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Large Intestine And Rectal Cancer


Large intestine cancer is also known as colon cancer. It is one of the most common gastrointestinal cancers. Surgery is the only treatment for potential cure available for colon cancer. It is caused due to multiple factors such as genetics, inappropriate diet, and inflammation of the digestive tract. HNPCC and Lynch’s syndrome are also known to cause large intestine cancer. A diet high in animal fat and red meat, low intake of fruits and fibre all predispose to large intestine cancer. Obesity and lifestyle choices play a significant role in the risk and development of the disease. Alcohol consumption, cigarette smoking and sedentary life habits are all contributing factors to colon cancer.

treatment for rectal cancer.

  • Diagnosis of colon cancer is made by doing a colonoscopy. Biopsies also can be taken to prove malignancy. Once cancer is proven, further staging is done by CT scan and PET CT (in selected cases). CEA levels are determined to aid for follow up of the patient.
  • All non-metastatic colon cancer patients should undergo surgical removal of the affected portion of the colon. Even if the disease has spread to other parts of the body, palliative surgery may be required in certain special situations like bleeding and obstruction.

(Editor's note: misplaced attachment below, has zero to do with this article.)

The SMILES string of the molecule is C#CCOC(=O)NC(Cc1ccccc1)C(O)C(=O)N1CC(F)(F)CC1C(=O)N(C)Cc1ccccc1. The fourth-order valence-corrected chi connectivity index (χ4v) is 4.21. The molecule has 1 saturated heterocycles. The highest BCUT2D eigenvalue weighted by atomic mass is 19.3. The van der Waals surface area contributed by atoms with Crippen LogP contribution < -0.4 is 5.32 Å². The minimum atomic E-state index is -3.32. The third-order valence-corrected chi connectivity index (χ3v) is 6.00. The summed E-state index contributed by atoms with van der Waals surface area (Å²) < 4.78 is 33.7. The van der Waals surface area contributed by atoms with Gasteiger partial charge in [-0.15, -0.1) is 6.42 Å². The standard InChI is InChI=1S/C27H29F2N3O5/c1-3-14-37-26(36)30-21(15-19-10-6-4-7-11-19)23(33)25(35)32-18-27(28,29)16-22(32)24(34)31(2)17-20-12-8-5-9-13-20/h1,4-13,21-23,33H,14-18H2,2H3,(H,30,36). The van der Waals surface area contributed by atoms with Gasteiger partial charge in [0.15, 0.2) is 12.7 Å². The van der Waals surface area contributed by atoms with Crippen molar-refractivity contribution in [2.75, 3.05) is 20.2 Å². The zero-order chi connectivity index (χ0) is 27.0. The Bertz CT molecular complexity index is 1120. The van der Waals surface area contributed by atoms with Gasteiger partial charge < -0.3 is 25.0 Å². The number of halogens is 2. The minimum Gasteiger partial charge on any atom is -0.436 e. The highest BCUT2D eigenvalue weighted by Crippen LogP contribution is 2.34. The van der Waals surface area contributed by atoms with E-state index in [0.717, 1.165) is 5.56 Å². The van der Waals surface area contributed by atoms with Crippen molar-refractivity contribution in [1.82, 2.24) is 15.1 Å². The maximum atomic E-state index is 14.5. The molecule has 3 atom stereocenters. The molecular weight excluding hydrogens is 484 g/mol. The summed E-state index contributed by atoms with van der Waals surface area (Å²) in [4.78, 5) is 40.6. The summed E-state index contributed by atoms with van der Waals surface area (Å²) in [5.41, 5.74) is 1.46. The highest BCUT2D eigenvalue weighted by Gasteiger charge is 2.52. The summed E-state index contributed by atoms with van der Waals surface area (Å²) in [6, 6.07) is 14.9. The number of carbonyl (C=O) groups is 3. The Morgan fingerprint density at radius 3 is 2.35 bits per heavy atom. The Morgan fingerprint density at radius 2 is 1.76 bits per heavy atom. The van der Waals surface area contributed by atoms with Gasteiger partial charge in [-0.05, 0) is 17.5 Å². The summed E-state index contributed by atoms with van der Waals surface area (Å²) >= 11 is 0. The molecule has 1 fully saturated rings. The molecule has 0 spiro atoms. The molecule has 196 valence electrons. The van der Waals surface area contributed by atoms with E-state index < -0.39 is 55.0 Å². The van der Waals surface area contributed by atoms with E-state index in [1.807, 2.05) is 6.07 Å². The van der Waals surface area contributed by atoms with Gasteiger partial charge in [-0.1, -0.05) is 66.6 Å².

• Depending on the site of cancer, right or left colectomies are done. Most of the colectomies are done through laparoscopy (keyhole surgery). This gives better results compared to open surgery in terms of postoperative recovery without compromising long-term results. In certain patients who suffer from familial colon cancer, it may become necessary to remove the entire colon. This is called total colectomy, which can also be done through keyhole surgery.

Rectal Cancer

Cancer forms in the tissues of the rectum leading to rectal cancer. The signs and symptoms of rectal cancer include:

  • Bleeding
  • Incomplete stool evacuation or tenesmus
  • Changes in calibre of stool
  • Change in bowel habits
  • Back pain due to the invasion of tumour or compression of nerve trunks

Patients suspected of rectal cancer should also undergo colonoscopy to detect any other synchronous tumors in the rest of the large intestine. After proving the disease with biopsies, the further treatment depends on the stage of the disease. CT scan of the abdomen and pelvis is mandatory to stage the disease. In special cases, MRI scan is done to stage the disease.

If the tumor is large, the patient might require radiation therapy to cause shrinkage of tumor. Later, after completion of radiation therapy, surgical removal is done after 6 to 8 weeks. Rectal surgeries are nowadays done through keyhole surgery with a very high success rate. By this, the part of the rectum affected by the disease is removed and the remaining part is joined to the large intestine using special staplers.

In certain situations, the patient might need to undergo postoperative chemotherapy, depending on the stage of the disease. However, surgical removal is the only curative option for rectal cancers.

We give high considerations to intent and aim of surgery and its functional outcome. With a vast experience in keyhole surgery, he has successfully treated colorectal cancer patients in great numbers with minimal morbidity to the patient.

Authored by Dr. Deepak Varma, MBBS, MS (General Surgery)

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